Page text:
RSIPF trains officers on Family Protection Act 2014

The Royal Solomon Islands Police Force (RSIPF) has taken another step in its preparations for the implementation of the Family Protection Act 2014 with a Training of Trainers workshop being held at the RAMSI base at the GBR in Honiara, 15 – 19 February 2016.

About fifteen RSIPF officers from Honiara and the provinces are attending the workshop, which is being delivered by a representative of the Force’s Training and Development Unit assisted by RAMSI Participating Police Force (PPF) advisers.

“This training is an extremely important step in the roll out of the Family Protection Act to combat family violence and is vital to ensure that the RSIPF is ready for when the Act is gazetted,” said Frank Prendergast, Commissioner of RSIPF, when he officially opened the workshop on 15 February.

“The RSIPF trainers undertaking this program will be responsible for ensuring the front line officers have the necessary skills and knowledge to implement and use the Family Protection Act effectively to protect the victims of family violence,” said Mr Prendergast.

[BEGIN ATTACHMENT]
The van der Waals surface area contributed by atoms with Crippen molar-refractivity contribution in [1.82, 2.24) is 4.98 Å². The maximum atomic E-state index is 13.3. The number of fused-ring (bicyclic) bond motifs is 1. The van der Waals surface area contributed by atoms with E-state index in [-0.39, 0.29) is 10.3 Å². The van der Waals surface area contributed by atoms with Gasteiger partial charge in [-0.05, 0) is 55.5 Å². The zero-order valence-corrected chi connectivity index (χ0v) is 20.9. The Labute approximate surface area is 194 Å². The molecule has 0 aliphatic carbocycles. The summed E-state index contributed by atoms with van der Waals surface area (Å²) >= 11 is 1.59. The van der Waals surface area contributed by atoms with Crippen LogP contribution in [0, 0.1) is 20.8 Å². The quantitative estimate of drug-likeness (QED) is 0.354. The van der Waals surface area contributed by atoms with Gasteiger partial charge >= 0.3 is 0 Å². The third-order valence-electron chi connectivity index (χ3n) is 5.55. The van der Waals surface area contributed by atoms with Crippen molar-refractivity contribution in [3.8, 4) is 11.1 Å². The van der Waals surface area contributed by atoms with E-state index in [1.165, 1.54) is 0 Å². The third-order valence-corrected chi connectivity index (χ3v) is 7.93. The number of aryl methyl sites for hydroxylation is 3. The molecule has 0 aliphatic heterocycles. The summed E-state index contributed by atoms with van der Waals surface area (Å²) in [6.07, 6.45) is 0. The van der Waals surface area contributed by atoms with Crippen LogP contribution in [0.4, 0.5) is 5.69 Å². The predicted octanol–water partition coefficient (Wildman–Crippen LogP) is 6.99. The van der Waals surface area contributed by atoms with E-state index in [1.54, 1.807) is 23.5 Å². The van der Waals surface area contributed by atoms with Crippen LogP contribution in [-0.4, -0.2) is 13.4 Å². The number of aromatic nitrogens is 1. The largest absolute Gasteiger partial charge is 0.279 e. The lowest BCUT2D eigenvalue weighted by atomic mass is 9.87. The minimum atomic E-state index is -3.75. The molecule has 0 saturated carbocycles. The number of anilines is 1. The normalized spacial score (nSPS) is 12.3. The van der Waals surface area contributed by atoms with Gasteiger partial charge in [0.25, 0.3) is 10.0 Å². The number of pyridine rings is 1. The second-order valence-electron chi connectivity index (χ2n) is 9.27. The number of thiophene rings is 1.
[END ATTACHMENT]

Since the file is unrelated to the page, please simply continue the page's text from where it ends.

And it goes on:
Topics to be covered during the training include:

• System Approach to training;

• Adult Learning issues;

• Communication Skills;

• Planning a training Activity; and

• Learning Aids

Some of the issues from the Family Protection Act to be discussed will include:

• Police safety notices;

• Protection order;

• Assistance to Victim; and

• Offences

The training package being delivered during this week was designed by officers of the RSIPF assisted by advisers of the RAMSI PPF.

The Family Protection Act was passed by National Parliament in October 2014 after family violence and gender-based violence were identified as a priority for the Solomon Islands Government after a Health & Safety Study Survey that was conducted in 2009 by the South Pacific Commission (SPC).

The study discovered that two out of every three women aged 15 to 45 years in Solomon Islands have experienced physical, sexual or psychological abuse. This is endemic levels, higher than any country in the Pacific region and ranked third highest world worldwide, after Peru and Ethiopia.

The Family Protection Act is expected to be gazetted and enter into force in early April this year.